Essex Road is a station on the proposed Chelsea-Hackney line.
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Maps


Central London, north east (1901) FREE DOWNLOAD
Central London, north east.
Stanford's Geographical Establishment. London : Edward Stanford, 26 & 27, Cockspur St., Charing Cross, S.W. (1901)

John Rocque Map of London (1762) FREE DOWNLOAD
John Rocque (c. 1709–1762) was a surveyor, cartographer, engraver, map-seller and the son of Huguenot émigrés. Roque is now mainly remembered for his maps of London. This map dates from the second edition produced in 1762. London and his other maps brought him an appointment as cartographer to the Prince of Wales in 1751. His widow continued the business after his death. The map covers central London at a reduced level of detail compared with his 1745-6 map.
John Rocque, The Strand, London

Society for the Diffusion of Useful Knowledge (1843) FREE DOWNLOAD
Engraved map. Hand coloured.
Chapman and Hall, London

Society for the Diffusion of Useful Knowledge (1836) FREE DOWNLOAD
Engraved map. Hand coloured. Insets: A view of the Tower from London Bridge -- A view of London from Copenhagen Fields. Includes views of facades of 25 structures "A comparison of the principal buildings of London."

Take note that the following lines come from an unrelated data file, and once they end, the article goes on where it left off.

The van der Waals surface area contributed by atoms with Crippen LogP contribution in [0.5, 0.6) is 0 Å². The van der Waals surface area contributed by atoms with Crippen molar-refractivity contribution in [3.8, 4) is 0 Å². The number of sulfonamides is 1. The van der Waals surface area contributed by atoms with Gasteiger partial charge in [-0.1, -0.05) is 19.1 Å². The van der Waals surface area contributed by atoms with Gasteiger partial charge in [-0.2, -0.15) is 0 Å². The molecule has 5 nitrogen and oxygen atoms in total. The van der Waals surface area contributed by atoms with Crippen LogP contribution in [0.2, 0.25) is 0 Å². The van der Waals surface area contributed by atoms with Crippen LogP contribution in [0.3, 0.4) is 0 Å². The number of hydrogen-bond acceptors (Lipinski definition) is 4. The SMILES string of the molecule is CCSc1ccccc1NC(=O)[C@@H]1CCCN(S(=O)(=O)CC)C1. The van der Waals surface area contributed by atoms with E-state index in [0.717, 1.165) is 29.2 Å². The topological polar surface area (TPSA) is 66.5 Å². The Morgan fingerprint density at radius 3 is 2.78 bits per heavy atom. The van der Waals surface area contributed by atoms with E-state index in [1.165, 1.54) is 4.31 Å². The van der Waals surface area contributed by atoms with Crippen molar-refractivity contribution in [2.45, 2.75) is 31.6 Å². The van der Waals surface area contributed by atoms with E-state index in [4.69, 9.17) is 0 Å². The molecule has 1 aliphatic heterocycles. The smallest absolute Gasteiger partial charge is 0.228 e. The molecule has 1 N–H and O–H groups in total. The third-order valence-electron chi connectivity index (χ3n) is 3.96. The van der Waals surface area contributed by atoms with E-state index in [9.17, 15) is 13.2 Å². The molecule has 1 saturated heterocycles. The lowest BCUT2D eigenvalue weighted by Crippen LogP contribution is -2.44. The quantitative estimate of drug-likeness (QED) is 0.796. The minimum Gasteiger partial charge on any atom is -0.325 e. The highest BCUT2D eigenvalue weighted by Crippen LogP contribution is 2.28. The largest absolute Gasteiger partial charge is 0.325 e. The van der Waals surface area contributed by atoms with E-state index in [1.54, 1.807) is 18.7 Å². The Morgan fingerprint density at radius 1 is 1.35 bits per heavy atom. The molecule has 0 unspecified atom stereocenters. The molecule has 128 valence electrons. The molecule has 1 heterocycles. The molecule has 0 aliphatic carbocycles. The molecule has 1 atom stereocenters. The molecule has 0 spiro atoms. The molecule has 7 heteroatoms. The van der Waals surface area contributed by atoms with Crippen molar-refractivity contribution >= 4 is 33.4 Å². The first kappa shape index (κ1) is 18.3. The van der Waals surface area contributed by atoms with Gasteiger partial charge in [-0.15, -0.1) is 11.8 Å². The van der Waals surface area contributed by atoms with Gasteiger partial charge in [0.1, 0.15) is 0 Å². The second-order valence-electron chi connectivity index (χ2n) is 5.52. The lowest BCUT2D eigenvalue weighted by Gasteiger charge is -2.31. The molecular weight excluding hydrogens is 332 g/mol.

Chapman and Hall, London

Environs of London (1832) FREE DOWNLOAD
Engraved map. Hand coloured. Relief shown by hachures. A circle shows "Extent of the twopenny post delivery."
Chapman and Hall, London

London Underground Map (1921).  FREE DOWNLOAD
London Underground map from 1921.
London Transport

The Environs of London (1865).  FREE DOWNLOAD
Prime meridian replaced with "Miles from the General Post Office." Relief shown by hachures. Map printed in black and white.
Published By J. H. Colton. No. 172 William St. New York

London Underground Map (1908).  FREE DOWNLOAD
London Underground map from 1908.
London Transport

Ordnance Survey of the London region (1939) FREE DOWNLOAD
Ordnance Survey colour map of the environs of London 1:10,560 scale
Ordnance Survey. Crown Copyright 1939.

Outer London (1901) FREE DOWNLOAD
Outer London shown in red, City of London in yellow. Relief shown by hachures.
Stanford's Geographical Establishment. London : Edward Stanford, 26 & 27, Cockspur St., Charing Cross, S.W. (1901)